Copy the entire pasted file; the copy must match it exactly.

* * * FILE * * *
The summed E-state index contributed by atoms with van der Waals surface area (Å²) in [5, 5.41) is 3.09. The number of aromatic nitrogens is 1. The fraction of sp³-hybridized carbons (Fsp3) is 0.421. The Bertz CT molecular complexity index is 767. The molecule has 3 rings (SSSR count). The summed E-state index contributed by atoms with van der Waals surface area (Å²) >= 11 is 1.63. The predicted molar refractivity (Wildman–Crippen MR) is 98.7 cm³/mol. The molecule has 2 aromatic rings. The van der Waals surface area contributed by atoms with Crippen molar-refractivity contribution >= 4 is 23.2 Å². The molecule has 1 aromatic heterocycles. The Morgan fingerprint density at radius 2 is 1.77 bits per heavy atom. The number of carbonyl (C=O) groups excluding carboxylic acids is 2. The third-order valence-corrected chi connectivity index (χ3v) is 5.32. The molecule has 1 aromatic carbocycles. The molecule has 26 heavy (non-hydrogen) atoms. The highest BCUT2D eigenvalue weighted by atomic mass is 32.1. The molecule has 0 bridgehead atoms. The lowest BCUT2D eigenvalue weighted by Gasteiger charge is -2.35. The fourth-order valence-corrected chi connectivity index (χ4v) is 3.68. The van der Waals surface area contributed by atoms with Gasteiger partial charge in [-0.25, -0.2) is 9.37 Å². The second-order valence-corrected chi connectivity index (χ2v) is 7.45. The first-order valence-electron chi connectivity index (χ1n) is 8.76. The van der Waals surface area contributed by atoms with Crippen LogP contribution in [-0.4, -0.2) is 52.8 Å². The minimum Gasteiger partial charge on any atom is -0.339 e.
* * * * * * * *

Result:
The summed E-state index contributed by atoms with van der Waals surface area (Å²) in [5, 5.41) is 3.09. The number of aromatic nitrogens is 1. The fraction of sp³-hybridized carbons (Fsp3) is 0.421. The Bertz CT molecular complexity index is 767. The molecule has 3 rings (SSSR count). The summed E-state index contributed by atoms with van der Waals surface area (Å²) >= 11 is 1.63. The predicted molar refractivity (Wildman–Crippen MR) is 98.7 cm³/mol. The molecule has 2 aromatic rings. The van der Waals surface area contributed by atoms with Crippen molar-refractivity contribution >= 4 is 23.2 Å². The molecule has 1 aromatic heterocycles. The Morgan fingerprint density at radius 2 is 1.77 bits per heavy atom. The number of carbonyl (C=O) groups excluding carboxylic acids is 2. The third-order valence-corrected chi connectivity index (χ3v) is 5.32. The molecule has 1 aromatic carbocycles. The molecule has 26 heavy (non-hydrogen) atoms. The highest BCUT2D eigenvalue weighted by atomic mass is 32.1. The molecule has 0 bridgehead atoms. The lowest BCUT2D eigenvalue weighted by Gasteiger charge is -2.35. The fourth-order valence-corrected chi connectivity index (χ4v) is 3.68. The van der Waals surface area contributed by atoms with Gasteiger partial charge in [-0.25, -0.2) is 9.37 Å². The second-order valence-corrected chi connectivity index (χ2v) is 7.45. The first-order valence-electron chi connectivity index (χ1n) is 8.76. The van der Waals surface area contributed by atoms with Crippen LogP contribution in [-0.4, -0.2) is 52.8 Å². The minimum Gasteiger partial charge on any atom is -0.339 e.